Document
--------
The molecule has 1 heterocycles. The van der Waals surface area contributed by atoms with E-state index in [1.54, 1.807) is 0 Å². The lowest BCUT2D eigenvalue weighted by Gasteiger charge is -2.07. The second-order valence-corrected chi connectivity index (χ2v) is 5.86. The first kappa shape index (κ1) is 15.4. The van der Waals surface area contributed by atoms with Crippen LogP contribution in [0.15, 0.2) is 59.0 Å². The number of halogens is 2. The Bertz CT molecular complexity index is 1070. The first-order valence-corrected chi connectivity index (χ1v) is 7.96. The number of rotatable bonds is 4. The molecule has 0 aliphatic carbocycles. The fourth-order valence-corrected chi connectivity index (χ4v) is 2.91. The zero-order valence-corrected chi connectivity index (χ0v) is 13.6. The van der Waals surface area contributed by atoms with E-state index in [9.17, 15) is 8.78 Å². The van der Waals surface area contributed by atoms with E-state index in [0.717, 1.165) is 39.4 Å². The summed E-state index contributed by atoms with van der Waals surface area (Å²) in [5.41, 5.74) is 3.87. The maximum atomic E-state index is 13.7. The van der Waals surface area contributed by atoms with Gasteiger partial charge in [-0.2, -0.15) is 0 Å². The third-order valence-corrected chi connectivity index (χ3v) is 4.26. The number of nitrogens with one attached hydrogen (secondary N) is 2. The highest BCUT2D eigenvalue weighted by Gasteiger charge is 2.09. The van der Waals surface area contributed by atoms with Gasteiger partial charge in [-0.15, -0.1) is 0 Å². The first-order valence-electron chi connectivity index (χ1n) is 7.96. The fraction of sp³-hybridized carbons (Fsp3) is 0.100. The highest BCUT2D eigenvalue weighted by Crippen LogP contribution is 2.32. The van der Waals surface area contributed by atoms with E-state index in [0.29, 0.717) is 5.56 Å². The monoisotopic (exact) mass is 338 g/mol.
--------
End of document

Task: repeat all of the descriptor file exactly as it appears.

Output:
The molecule has 1 heterocycles. The van der Waals surface area contributed by atoms with E-state index in [1.54, 1.807) is 0 Å². The lowest BCUT2D eigenvalue weighted by Gasteiger charge is -2.07. The second-order valence-corrected chi connectivity index (χ2v) is 5.86. The first kappa shape index (κ1) is 15.4. The van der Waals surface area contributed by atoms with Crippen LogP contribution in [0.15, 0.2) is 59.0 Å². The number of halogens is 2. The Bertz CT molecular complexity index is 1070. The first-order valence-corrected chi connectivity index (χ1v) is 7.96. The number of rotatable bonds is 4. The molecule has 0 aliphatic carbocycles. The fourth-order valence-corrected chi connectivity index (χ4v) is 2.91. The zero-order valence-corrected chi connectivity index (χ0v) is 13.6. The van der Waals surface area contributed by atoms with E-state index in [9.17, 15) is 8.78 Å². The van der Waals surface area contributed by atoms with E-state index in [0.717, 1.165) is 39.4 Å². The summed E-state index contributed by atoms with van der Waals surface area (Å²) in [5.41, 5.74) is 3.87. The maximum atomic E-state index is 13.7. The van der Waals surface area contributed by atoms with Gasteiger partial charge in [-0.2, -0.15) is 0 Å². The third-order valence-corrected chi connectivity index (χ3v) is 4.26. The number of nitrogens with one attached hydrogen (secondary N) is 2. The highest BCUT2D eigenvalue weighted by Gasteiger charge is 2.09. The van der Waals surface area contributed by atoms with Gasteiger partial charge in [-0.15, -0.1) is 0 Å². The first-order valence-electron chi connectivity index (χ1n) is 7.96. The fraction of sp³-hybridized carbons (Fsp3) is 0.100. The highest BCUT2D eigenvalue weighted by Crippen LogP contribution is 2.32. The van der Waals surface area contributed by atoms with E-state index in [0.29, 0.717) is 5.56 Å². The monoisotopic (exact) mass is 338 g/mol.